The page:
A less clearcut biologic difference seems to occur in cases of high blood pressure or diabetes. In people of African descent, these disorders are more difficult to control with medicines that in other racial groups. Also, even allowing for the severity of the diseases, blacks seem more susceptible to severelong-term damage to the kidneys, eyes, and general circulation. Black peopleare far more likely than whites to undergo kidney dialysis, as a result.

Biologic differences may account for some significant medical challenges in Native Americans, as well. For instance, Pima Indians living in the American Southwest have an extraordinarily high rate of obesity, leading to very severediabetes and other diseases. Like other Americans, many Pima Indians eat unhealthy diets, with too much fat and sugar. However, the response to these diets seem to be unusually severe. Many experts believe there is also a biological explanation for the extremely high rate of alcoholism among some Native American tribes. Although social factors such as geographic isolation of reservations and poverty clearly have a role in alcoholism, these do not seem to account for the severity of the problem.

Families and Illness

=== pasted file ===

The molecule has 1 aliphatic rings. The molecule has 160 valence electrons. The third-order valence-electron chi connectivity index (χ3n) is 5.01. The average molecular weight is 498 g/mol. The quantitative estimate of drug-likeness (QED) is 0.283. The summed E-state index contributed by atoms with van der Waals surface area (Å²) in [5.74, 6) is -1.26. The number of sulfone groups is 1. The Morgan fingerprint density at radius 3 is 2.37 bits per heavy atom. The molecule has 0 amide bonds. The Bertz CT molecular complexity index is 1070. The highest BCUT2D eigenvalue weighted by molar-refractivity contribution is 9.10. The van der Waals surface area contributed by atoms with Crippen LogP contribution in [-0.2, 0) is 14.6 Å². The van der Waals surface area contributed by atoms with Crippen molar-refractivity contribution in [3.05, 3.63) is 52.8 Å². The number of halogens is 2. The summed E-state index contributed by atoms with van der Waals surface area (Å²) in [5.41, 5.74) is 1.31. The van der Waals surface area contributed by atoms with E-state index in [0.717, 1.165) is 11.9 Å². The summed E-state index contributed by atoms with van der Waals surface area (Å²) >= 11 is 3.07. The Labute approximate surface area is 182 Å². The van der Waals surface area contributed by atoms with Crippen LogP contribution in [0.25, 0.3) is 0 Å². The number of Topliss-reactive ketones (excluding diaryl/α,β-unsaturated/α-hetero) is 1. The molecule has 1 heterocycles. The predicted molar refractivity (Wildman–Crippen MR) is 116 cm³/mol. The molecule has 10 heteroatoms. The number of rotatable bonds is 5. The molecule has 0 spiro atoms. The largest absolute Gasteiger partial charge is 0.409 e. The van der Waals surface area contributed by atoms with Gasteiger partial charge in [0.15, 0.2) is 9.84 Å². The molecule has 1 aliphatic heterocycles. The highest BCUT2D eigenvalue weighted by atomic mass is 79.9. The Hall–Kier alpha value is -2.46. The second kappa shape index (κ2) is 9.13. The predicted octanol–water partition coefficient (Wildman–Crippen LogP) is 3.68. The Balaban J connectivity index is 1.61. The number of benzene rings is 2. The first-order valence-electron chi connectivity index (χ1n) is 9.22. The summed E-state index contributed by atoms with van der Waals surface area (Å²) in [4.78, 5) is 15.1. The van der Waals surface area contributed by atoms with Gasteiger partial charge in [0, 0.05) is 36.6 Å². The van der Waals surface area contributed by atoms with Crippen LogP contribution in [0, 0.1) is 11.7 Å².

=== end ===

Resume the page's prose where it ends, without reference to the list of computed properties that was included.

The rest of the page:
In some minority ethnic groups, the entire family is closely involved in thecare of a sick family member. Typical American medical practices make it difficult for families to become involved, posing practical problems ranging fromtiny examining rooms to restrictive visiting policies in hospitals. Some minority people will choose to forego medical care rather than shut out their families from participation.

For immigrant families, language barriers may create family stress. Because children are quick to acquire a new language, youngsters may be called upon tofunction as interpreters for older relatives. Thus, even very young childrencan effectively become the negotiators for the entire family, and they alsolearn intimate details of older relatives' physical problems. This is a significant stress to place on any child, and in some cultures it is regarded as inappropriate.

Practical Challenges

In addition to perceptions of inadequate treatment related to race or ethnicity, other factors affect access to care. Minorities have higher rates of unemployment, and may not be covered by health insurance. Even among the workingpoor, employment benefits may not include health insurance, and salaries maybe too low for workers to purchase their own. As people are leaving the welfare system in large numbers, this appears to be an increasingly large problem.People leaving welfare may still be eligible for Medicaid or other subsidized health care, but there is no infrastructure to tell them about this or to help them apply.